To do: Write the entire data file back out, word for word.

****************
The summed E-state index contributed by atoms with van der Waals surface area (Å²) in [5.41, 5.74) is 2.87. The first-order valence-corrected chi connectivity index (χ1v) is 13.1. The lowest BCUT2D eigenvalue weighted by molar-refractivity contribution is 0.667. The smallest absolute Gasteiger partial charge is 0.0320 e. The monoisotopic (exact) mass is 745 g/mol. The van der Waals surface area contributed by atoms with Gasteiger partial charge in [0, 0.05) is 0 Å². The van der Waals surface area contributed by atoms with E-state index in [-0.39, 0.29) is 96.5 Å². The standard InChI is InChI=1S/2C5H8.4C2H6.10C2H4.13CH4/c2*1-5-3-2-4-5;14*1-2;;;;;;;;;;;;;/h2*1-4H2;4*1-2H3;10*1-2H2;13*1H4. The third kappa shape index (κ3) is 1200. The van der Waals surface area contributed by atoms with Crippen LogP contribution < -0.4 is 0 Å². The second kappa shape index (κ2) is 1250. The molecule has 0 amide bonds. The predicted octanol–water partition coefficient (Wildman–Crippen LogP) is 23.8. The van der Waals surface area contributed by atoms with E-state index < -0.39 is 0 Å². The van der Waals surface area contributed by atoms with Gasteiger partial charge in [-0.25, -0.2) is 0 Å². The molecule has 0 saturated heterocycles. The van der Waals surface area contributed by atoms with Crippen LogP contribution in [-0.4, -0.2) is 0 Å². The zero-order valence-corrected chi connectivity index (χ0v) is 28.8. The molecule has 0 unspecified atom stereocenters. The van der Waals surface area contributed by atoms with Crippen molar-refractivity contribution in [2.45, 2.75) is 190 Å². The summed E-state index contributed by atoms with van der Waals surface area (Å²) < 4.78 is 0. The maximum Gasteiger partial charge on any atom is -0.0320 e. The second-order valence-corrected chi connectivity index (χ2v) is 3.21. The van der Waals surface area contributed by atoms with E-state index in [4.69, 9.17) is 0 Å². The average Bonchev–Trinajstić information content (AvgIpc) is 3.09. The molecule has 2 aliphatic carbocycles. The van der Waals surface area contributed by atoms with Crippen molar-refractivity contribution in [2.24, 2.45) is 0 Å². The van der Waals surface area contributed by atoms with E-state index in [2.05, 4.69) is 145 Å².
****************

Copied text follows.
The summed E-state index contributed by atoms with van der Waals surface area (Å²) in [5.41, 5.74) is 2.87. The first-order valence-corrected chi connectivity index (χ1v) is 13.1. The lowest BCUT2D eigenvalue weighted by molar-refractivity contribution is 0.667. The smallest absolute Gasteiger partial charge is 0.0320 e. The monoisotopic (exact) mass is 745 g/mol. The van der Waals surface area contributed by atoms with Gasteiger partial charge in [0, 0.05) is 0 Å². The van der Waals surface area contributed by atoms with E-state index in [-0.39, 0.29) is 96.5 Å². The standard InChI is InChI=1S/2C5H8.4C2H6.10C2H4.13CH4/c2*1-5-3-2-4-5;14*1-2;;;;;;;;;;;;;/h2*1-4H2;4*1-2H3;10*1-2H2;13*1H4. The third kappa shape index (κ3) is 1200. The van der Waals surface area contributed by atoms with Crippen LogP contribution < -0.4 is 0 Å². The second kappa shape index (κ2) is 1250. The molecule has 0 amide bonds. The predicted octanol–water partition coefficient (Wildman–Crippen LogP) is 23.8. The van der Waals surface area contributed by atoms with E-state index < -0.39 is 0 Å². The van der Waals surface area contributed by atoms with Gasteiger partial charge in [-0.25, -0.2) is 0 Å². The molecule has 0 saturated heterocycles. The van der Waals surface area contributed by atoms with Crippen LogP contribution in [-0.4, -0.2) is 0 Å². The zero-order valence-corrected chi connectivity index (χ0v) is 28.8. The molecule has 0 unspecified atom stereocenters. The van der Waals surface area contributed by atoms with Crippen molar-refractivity contribution in [2.45, 2.75) is 190 Å². The summed E-state index contributed by atoms with van der Waals surface area (Å²) < 4.78 is 0. The maximum Gasteiger partial charge on any atom is -0.0320 e. The second-order valence-corrected chi connectivity index (χ2v) is 3.21. The van der Waals surface area contributed by atoms with E-state index in [4.69, 9.17) is 0 Å². The average Bonchev–Trinajstić information content (AvgIpc) is 3.09. The molecule has 2 aliphatic carbocycles. The van der Waals surface area contributed by atoms with Crippen molar-refractivity contribution in [2.24, 2.45) is 0 Å². The van der Waals surface area contributed by atoms with E-state index in [2.05, 4.69) is 145 Å².